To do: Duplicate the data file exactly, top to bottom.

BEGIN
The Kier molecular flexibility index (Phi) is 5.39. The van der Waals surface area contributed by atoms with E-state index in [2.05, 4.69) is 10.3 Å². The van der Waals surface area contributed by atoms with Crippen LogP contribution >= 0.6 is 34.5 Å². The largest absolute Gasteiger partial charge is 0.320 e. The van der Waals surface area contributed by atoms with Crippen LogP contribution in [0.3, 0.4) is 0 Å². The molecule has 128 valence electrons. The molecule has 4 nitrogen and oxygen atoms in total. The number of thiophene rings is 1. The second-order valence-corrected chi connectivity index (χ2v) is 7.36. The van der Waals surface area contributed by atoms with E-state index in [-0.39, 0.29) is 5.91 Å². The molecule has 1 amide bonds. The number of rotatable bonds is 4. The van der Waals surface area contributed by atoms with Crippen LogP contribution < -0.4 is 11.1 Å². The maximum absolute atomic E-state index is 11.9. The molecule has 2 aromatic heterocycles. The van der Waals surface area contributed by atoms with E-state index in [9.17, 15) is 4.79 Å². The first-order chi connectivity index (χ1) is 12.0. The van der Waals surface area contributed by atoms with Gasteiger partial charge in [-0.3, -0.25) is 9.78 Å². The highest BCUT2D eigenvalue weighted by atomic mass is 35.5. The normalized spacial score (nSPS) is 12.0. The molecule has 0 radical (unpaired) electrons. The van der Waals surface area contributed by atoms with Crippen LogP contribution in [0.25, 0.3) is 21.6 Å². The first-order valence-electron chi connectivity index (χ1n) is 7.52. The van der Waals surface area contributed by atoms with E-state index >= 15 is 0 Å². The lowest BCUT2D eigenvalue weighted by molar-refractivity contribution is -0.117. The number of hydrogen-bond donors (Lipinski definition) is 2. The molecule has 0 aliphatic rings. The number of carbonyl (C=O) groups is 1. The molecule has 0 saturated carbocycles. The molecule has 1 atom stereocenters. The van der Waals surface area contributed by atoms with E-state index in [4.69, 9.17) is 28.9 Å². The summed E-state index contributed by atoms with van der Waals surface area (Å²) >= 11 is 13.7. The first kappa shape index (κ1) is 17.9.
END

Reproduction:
The Kier molecular flexibility index (Phi) is 5.39. The van der Waals surface area contributed by atoms with E-state index in [2.05, 4.69) is 10.3 Å². The van der Waals surface area contributed by atoms with Crippen LogP contribution >= 0.6 is 34.5 Å². The largest absolute Gasteiger partial charge is 0.320 e. The van der Waals surface area contributed by atoms with Crippen LogP contribution in [0.3, 0.4) is 0 Å². The molecule has 128 valence electrons. The molecule has 4 nitrogen and oxygen atoms in total. The number of thiophene rings is 1. The second-order valence-corrected chi connectivity index (χ2v) is 7.36. The van der Waals surface area contributed by atoms with E-state index in [-0.39, 0.29) is 5.91 Å². The molecule has 1 amide bonds. The number of rotatable bonds is 4. The van der Waals surface area contributed by atoms with Crippen LogP contribution < -0.4 is 11.1 Å². The maximum absolute atomic E-state index is 11.9. The molecule has 2 aromatic heterocycles. The van der Waals surface area contributed by atoms with E-state index in [9.17, 15) is 4.79 Å². The first-order chi connectivity index (χ1) is 12.0. The van der Waals surface area contributed by atoms with Gasteiger partial charge in [-0.3, -0.25) is 9.78 Å². The highest BCUT2D eigenvalue weighted by atomic mass is 35.5. The normalized spacial score (nSPS) is 12.0. The molecule has 0 radical (unpaired) electrons. The van der Waals surface area contributed by atoms with Crippen LogP contribution in [0.25, 0.3) is 21.6 Å². The first-order valence-electron chi connectivity index (χ1n) is 7.52. The van der Waals surface area contributed by atoms with E-state index >= 15 is 0 Å². The lowest BCUT2D eigenvalue weighted by molar-refractivity contribution is -0.117. The number of hydrogen-bond donors (Lipinski definition) is 2. The molecule has 0 aliphatic rings. The number of carbonyl (C=O) groups is 1. The molecule has 0 saturated carbocycles. The molecule has 1 atom stereocenters. The van der Waals surface area contributed by atoms with E-state index in [4.69, 9.17) is 28.9 Å². The summed E-state index contributed by atoms with van der Waals surface area (Å²) >= 11 is 13.7. The first kappa shape index (κ1) is 17.9.